Using Storytelling To Develop Language Skills In Preschoolers

‘The more that you read, the more things you will know. The more that you learn, the more places you'll go.’  Dr Seuss

Reading to babies and young children and telling stories isn’t just about bonding and enjoying special time together (although those are valuable outcomes too), it’s actually one of the most important things that parents and caregivers can do to give their little ones a healthy start to life - and for life.

A research project by Duke University scientists revealed compelling evidence of the long-term benefits of language input and storytelling for children’s language and literacy development - and the results left little doubt that parents, caregivers and early educators play a huge role in giving children a strong foundation in acquiring these early skills.

What are the benefits of reading and storytelling?

The importance of reading and telling stories to your child cannot be over stated. 

Even the seemingly simple aspects of reading such as your child observing you holding a book the right way up, turning the pages gently, hearing repetitive sounds and rhymes, seeing different images and listening to different vocal tones have valuable long-term benefits in terms of their linguistic development.

The benefits to reading and storytelling include:

  • Promotes the development of their brains
  • Introduces them to the shapes of letters, sounds and words which is the basis for early language, literacy and communication skills
  • Expands their vocabulary
  • Helps develop their concentration and listening skills
  • Sparks their imaginations
  • Builds memory skills
  • Reading is the route to a lifelong love of learning
  • Introduces them to a wide variety of topics which helps them discover their own interests and learn about the world
  • Can be a pathway to introducing concepts like empathy, respect, diversity, tolerance, kindness which are helpful for a child’s social and emotional development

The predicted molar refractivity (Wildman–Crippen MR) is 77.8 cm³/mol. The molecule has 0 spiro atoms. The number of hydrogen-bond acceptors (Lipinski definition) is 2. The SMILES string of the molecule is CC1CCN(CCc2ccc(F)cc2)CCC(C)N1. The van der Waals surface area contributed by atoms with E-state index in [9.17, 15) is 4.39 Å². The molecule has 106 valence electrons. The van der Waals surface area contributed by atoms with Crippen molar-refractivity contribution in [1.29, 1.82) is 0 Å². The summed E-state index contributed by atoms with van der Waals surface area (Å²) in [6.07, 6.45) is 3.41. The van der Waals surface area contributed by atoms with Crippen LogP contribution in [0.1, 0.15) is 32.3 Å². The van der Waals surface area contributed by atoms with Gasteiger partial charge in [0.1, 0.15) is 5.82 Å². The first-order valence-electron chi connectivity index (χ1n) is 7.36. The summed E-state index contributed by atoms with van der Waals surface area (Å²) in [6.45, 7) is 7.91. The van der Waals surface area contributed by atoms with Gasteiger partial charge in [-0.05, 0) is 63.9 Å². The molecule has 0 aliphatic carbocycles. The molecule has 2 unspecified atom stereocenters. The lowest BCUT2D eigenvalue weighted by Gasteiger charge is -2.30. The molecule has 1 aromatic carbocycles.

• Storytelling can also help children with self-esteem as they identify with characters in a book and have their feelings acknowledged and validated

How you can use storytelling to develop language skills in young children

Let’s focus on the power of storytelling with regards to a preschooler’s language and early literacy development. 

You don’t need to wait until your little one starts engaging with the world before you introduce books to them.  Even very young babies benefit from storytelling.

Remember, storytelling isn’t only about books and reading.  Singing, saying rhymes and repeating phrases are all really important for helping your little one start to understand the connections between sounds, letters, syllables and words.  In fact, repetition and rhyme are among the most important ways that children learn the fundamentals of language. 

Some key points about books and young children include:

  • Choose books about things that the child can relate to
  • It doesn’t matter if you don’t finish the story
  • Be prepared to read the same story time and time again!
  • Make reading a daily habit
  • Children learn through active participation

An important thing to remember is that there’s so much more to reading than what’s featured on the pages. 

A book can spark a story of your family’s history and culture (young children love listening to stories which involve them!).  You can embellish a story with movement, actions, funny sounds and facial expressions.  You can tell stories of overcoming challenges, perseverance, resilience and love.  You can make connections between what’s in the book and your child’s own experiences (‘remember when you saw an elephant at the zoo’) and you can encourage your child to talk about the story too.

Anyone can tell a story and it can be anywhere and at any time.  And if you don’t have a book on hand, there are plenty of other opportunities for storytelling such as food packaging, shop windows, letters and pamphlets in the post, newspapers and menus.

By using hand gestures, different vocal intonations and facial expressions for added emphasis, you’ll keep your child focused which is a key skill for learning.  Movement and sound will bring the story to life and keep your child engaged as well as help them understand and contextualise new words and phrases. 

And young children should be encouraged to tell you stories too.  Through storytelling, they’ll get to practise important language skills and will build up confidence in their verbal communication abilities. 

A last word on the importance of storytelling

In the words of one of the research scientists involved in the Duke University study said: ‘Storytelling is a medium in which families with all types of resources and assets can thrive.’

Here at Evoke Early Learning, our intention is to encourage a lifelong love of learning in our children and to equip them with the knowledge, skills, dispositions, attitudes, languages and self-agency for active participation in all areas of life.  Reading and storytelling are vital components of our daily curriculum in pursuit of these intentions and you’ll find that our educators love books just as much as the children do!

If you’re looking at childcare and early education options in Melbourne, we’d love to show you around our centres at Albert Park or Clayton.  You’re welcome to book a tour online or contact our friendly team on 08 1234 5678 or email

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